I knew the Colorado Constitution was a long document, but I hadn't heard it reached the level of parliamentary procedure for the legislative chambers.  Articles about the court case only say the reading "violated the spirit of the Constitution"  and violated rules of the Senate.

    Does someone know if the Constitution really does go into parliamentary procedure? And if so, could you provide a reference, as I couldn't find it with a word search.

    • DENependent says:

      It is. From Ballotpedia Article V, Legislative Department

      Text of Section 22:

      Reading and Passage of Bills.
      Every bill shall be read by title when introduced, and at length on two different days in each house; provided, however, any reading at length may be dispensed with upon unanimous consent of the members present. All substantial amendments made thereto shall be printed for the use of the members before the final vote is taken on the bill, and no bill shall become a law except by a vote of the majority of all members elected to each house taken on two separate days in each house, nor unless upon its final passage the vote be taken by ayes and noes and the names of those voting be entered on the journal.

      In addition, due an amendment to Section 7 in 1988, the length of the regular session is limited to 120 days. Basically the state constitution is designed to allow just one legislator to stop everything and run out the clock. This is probably not an accident since the anti-government zealots had a good long run of getting shit in the state constitution from about 1985-2000.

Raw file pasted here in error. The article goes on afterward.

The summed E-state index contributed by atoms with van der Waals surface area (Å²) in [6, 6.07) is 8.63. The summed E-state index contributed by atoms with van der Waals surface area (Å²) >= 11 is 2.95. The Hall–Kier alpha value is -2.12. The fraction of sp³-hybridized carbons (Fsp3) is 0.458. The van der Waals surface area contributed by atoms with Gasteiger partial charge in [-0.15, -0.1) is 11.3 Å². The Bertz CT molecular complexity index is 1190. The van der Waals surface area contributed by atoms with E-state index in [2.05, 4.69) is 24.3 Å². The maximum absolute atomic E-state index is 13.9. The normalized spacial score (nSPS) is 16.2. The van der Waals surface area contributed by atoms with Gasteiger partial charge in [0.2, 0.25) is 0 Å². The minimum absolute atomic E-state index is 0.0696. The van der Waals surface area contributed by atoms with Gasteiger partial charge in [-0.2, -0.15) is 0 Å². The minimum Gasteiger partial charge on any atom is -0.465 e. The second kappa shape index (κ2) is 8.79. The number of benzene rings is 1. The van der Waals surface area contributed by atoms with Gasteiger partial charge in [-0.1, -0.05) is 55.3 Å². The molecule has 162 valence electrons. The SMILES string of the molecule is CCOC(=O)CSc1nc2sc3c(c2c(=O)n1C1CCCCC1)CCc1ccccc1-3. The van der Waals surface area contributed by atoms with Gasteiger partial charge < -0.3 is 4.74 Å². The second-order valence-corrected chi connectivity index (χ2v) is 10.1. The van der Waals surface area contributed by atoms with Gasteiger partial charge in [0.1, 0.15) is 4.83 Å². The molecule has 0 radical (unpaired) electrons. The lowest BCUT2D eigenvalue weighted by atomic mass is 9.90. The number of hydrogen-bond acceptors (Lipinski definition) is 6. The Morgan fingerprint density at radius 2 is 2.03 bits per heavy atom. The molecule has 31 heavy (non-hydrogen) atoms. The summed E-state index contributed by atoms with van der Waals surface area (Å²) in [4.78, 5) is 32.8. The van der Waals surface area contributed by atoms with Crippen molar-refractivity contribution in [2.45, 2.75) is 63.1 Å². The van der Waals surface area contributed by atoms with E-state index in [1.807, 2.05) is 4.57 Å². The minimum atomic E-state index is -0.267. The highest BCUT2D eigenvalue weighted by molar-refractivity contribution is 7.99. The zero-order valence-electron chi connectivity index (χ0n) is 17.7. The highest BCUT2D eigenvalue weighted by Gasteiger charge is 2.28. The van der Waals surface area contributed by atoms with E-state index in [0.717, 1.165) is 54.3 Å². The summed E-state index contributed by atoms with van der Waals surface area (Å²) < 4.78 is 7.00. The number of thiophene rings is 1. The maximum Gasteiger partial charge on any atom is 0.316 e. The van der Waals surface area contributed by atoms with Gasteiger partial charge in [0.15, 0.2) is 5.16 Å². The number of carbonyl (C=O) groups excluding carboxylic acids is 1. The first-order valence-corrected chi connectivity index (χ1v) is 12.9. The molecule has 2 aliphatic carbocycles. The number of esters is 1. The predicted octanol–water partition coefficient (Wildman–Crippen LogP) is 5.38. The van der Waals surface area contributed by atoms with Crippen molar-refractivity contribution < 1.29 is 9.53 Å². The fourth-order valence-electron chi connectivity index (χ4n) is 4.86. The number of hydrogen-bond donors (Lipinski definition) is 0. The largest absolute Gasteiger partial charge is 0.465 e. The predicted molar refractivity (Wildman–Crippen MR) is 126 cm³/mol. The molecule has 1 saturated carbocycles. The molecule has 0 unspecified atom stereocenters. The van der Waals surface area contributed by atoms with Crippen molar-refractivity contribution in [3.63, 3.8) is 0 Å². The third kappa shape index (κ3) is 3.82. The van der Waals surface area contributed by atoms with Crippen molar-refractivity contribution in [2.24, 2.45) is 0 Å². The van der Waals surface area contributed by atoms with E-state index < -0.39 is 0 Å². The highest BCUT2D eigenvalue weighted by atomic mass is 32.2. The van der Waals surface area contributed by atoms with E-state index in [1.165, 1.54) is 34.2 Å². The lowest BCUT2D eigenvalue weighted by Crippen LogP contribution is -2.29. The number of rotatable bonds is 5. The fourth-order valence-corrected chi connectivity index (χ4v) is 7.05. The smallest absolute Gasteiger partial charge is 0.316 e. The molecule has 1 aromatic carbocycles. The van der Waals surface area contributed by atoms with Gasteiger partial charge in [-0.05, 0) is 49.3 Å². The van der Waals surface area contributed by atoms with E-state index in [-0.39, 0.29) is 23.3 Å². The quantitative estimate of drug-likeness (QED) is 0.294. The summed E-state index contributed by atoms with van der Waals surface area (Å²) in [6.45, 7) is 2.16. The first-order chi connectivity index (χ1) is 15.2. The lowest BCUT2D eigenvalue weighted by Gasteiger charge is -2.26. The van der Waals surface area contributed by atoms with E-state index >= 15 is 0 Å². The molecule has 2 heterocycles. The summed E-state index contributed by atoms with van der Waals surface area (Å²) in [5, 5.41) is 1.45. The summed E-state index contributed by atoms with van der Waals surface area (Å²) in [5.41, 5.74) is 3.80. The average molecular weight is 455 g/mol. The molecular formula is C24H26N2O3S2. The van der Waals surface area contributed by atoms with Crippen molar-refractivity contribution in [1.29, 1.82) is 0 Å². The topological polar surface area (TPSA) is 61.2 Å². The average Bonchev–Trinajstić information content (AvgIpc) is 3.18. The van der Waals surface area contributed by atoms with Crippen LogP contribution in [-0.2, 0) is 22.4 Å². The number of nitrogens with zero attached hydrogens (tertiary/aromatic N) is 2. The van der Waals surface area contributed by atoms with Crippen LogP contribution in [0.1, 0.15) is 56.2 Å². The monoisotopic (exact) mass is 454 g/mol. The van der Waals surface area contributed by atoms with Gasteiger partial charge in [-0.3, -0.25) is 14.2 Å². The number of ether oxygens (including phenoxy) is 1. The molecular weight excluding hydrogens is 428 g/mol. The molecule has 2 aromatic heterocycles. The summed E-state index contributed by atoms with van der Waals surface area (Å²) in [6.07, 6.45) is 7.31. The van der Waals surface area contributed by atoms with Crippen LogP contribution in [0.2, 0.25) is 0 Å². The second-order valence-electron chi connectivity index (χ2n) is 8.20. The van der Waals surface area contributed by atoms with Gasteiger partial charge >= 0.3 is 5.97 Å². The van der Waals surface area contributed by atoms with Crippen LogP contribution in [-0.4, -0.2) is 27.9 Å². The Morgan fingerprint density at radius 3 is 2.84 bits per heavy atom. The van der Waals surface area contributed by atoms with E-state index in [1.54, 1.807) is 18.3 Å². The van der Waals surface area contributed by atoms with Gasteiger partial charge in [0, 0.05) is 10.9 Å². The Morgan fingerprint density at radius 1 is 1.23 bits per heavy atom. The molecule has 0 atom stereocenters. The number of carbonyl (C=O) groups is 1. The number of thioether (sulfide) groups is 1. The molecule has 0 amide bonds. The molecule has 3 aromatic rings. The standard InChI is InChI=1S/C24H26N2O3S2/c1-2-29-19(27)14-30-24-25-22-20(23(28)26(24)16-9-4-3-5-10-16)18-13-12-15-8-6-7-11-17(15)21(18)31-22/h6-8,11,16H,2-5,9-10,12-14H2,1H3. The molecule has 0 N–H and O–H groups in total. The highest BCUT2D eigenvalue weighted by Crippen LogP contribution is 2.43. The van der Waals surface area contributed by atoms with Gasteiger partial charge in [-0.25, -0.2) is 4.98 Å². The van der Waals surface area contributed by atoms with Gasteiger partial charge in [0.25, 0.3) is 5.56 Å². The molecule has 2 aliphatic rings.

There is, however, nothing I can find about limited the length or subject of special sessions. Anyone have any reason that Polis could not summon everyone back after a week break to try again from June to December with every bill the Democrats want to pass named in the proclamation?

      • JohnInDenverJohnInDenver says:

        Thanks …

        I suppose I should be thankful there is a chance for illiterates to serve in the legislature without worrying they would be mislead about a bill … but a rule in the Constitution requiring a bill to be read aloud twice stretches my inclusive soul.


        • Duke CoxDuke Cox says:

          Anything in there says they can't have ten, maybe twenty people reading different parts all at the same time

          T***plicans need to learn the Dems can play fuckee-fuckee, too.

  7. Diogenesdemar says:

    So, you’re expecting voters in Colorado Springs to actually select legislators who aren’t slow?  And, just where do you expect those legislators to be found in EpCo??

    . . . ”I’m ajust be repesentin’ them constitients what done sent me here.”

  8. 2Jung2Die2Jung2Die says:

    The requirement to read bills at length on request is definitely the law, but I wish the media would push back a bit on statements like Hill's, where he slips in a notion that the Constitution has any relevance to the blatantly partisan strategy of abusing bill reading as a stall tactic. Plain reading of Section 22 says absolutely nothing about intentional delay – while the clause about dispensing with reading entire bills seems closer to acknowledging that legislators can decide reading a bill out loud takes more time than it's worth.